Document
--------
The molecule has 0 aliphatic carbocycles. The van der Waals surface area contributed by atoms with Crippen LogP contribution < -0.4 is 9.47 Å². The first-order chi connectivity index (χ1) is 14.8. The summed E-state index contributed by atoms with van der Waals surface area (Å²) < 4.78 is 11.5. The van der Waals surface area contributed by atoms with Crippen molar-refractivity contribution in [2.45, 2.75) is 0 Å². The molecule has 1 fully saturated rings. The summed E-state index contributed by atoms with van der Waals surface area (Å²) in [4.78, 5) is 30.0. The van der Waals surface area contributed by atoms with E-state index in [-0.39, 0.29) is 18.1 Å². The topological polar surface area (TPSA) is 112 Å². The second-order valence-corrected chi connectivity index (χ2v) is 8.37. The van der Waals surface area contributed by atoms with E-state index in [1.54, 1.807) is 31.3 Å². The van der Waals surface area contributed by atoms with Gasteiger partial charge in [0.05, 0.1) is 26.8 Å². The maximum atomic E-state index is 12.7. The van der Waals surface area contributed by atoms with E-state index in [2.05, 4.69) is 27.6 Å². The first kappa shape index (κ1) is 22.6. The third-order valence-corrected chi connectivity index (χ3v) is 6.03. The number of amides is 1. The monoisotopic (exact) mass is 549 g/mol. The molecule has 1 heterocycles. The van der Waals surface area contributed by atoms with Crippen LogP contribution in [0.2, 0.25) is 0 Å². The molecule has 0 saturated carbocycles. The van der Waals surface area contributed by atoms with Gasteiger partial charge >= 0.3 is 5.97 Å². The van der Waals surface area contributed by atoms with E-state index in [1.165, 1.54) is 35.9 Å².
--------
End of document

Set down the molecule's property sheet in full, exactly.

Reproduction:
The molecule has 0 aliphatic carbocycles. The van der Waals surface area contributed by atoms with Crippen LogP contribution < -0.4 is 9.47 Å². The first-order chi connectivity index (χ1) is 14.8. The summed E-state index contributed by atoms with van der Waals surface area (Å²) < 4.78 is 11.5. The van der Waals surface area contributed by atoms with Crippen molar-refractivity contribution in [2.45, 2.75) is 0 Å². The molecule has 1 fully saturated rings. The summed E-state index contributed by atoms with van der Waals surface area (Å²) in [4.78, 5) is 30.0. The van der Waals surface area contributed by atoms with E-state index in [-0.39, 0.29) is 18.1 Å². The topological polar surface area (TPSA) is 112 Å². The second-order valence-corrected chi connectivity index (χ2v) is 8.37. The van der Waals surface area contributed by atoms with E-state index in [1.54, 1.807) is 31.3 Å². The van der Waals surface area contributed by atoms with Gasteiger partial charge in [0.05, 0.1) is 26.8 Å². The maximum atomic E-state index is 12.7. The van der Waals surface area contributed by atoms with E-state index in [2.05, 4.69) is 27.6 Å². The first kappa shape index (κ1) is 22.6. The third-order valence-corrected chi connectivity index (χ3v) is 6.03. The number of amides is 1. The monoisotopic (exact) mass is 549 g/mol. The molecule has 1 heterocycles. The van der Waals surface area contributed by atoms with Crippen LogP contribution in [0.2, 0.25) is 0 Å². The molecule has 0 saturated carbocycles. The van der Waals surface area contributed by atoms with Gasteiger partial charge >= 0.3 is 5.97 Å². The van der Waals surface area contributed by atoms with E-state index in [1.165, 1.54) is 35.9 Å².